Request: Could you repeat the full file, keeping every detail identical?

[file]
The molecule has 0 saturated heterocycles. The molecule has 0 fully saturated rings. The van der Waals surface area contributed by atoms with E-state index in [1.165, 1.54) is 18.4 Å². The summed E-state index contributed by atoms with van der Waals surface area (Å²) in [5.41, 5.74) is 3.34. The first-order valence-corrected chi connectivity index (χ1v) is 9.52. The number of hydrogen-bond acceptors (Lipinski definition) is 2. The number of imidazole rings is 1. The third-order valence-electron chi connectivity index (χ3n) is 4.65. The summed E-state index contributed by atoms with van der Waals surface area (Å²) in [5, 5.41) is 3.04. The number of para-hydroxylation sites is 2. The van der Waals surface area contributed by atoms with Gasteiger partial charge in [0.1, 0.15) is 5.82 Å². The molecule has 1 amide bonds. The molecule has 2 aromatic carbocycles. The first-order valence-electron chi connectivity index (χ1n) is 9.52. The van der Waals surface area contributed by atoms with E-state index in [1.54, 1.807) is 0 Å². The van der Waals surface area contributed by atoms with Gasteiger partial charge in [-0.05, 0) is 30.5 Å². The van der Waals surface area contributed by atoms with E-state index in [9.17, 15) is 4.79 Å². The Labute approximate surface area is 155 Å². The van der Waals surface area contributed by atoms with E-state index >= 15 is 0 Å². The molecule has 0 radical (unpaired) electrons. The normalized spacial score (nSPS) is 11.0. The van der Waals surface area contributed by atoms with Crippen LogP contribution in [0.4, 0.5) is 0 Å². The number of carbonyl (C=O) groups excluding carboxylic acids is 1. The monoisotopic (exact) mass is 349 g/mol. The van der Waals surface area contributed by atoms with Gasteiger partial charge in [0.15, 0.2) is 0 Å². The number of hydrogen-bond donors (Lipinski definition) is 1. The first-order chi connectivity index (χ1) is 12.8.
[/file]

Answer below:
The molecule has 0 saturated heterocycles. The molecule has 0 fully saturated rings. The van der Waals surface area contributed by atoms with E-state index in [1.165, 1.54) is 18.4 Å². The summed E-state index contributed by atoms with van der Waals surface area (Å²) in [5.41, 5.74) is 3.34. The first-order valence-corrected chi connectivity index (χ1v) is 9.52. The number of hydrogen-bond acceptors (Lipinski definition) is 2. The number of imidazole rings is 1. The third-order valence-electron chi connectivity index (χ3n) is 4.65. The summed E-state index contributed by atoms with van der Waals surface area (Å²) in [5, 5.41) is 3.04. The number of para-hydroxylation sites is 2. The van der Waals surface area contributed by atoms with Gasteiger partial charge in [0.1, 0.15) is 5.82 Å². The molecule has 1 amide bonds. The molecule has 2 aromatic carbocycles. The first-order valence-electron chi connectivity index (χ1n) is 9.52. The van der Waals surface area contributed by atoms with E-state index in [1.54, 1.807) is 0 Å². The van der Waals surface area contributed by atoms with Gasteiger partial charge in [-0.05, 0) is 30.5 Å². The van der Waals surface area contributed by atoms with E-state index in [9.17, 15) is 4.79 Å². The Labute approximate surface area is 155 Å². The van der Waals surface area contributed by atoms with E-state index >= 15 is 0 Å². The molecule has 0 radical (unpaired) electrons. The normalized spacial score (nSPS) is 11.0. The van der Waals surface area contributed by atoms with Crippen LogP contribution in [0.4, 0.5) is 0 Å². The number of carbonyl (C=O) groups excluding carboxylic acids is 1. The monoisotopic (exact) mass is 349 g/mol. The van der Waals surface area contributed by atoms with Gasteiger partial charge in [0.15, 0.2) is 0 Å². The number of hydrogen-bond donors (Lipinski definition) is 1. The first-order chi connectivity index (χ1) is 12.8.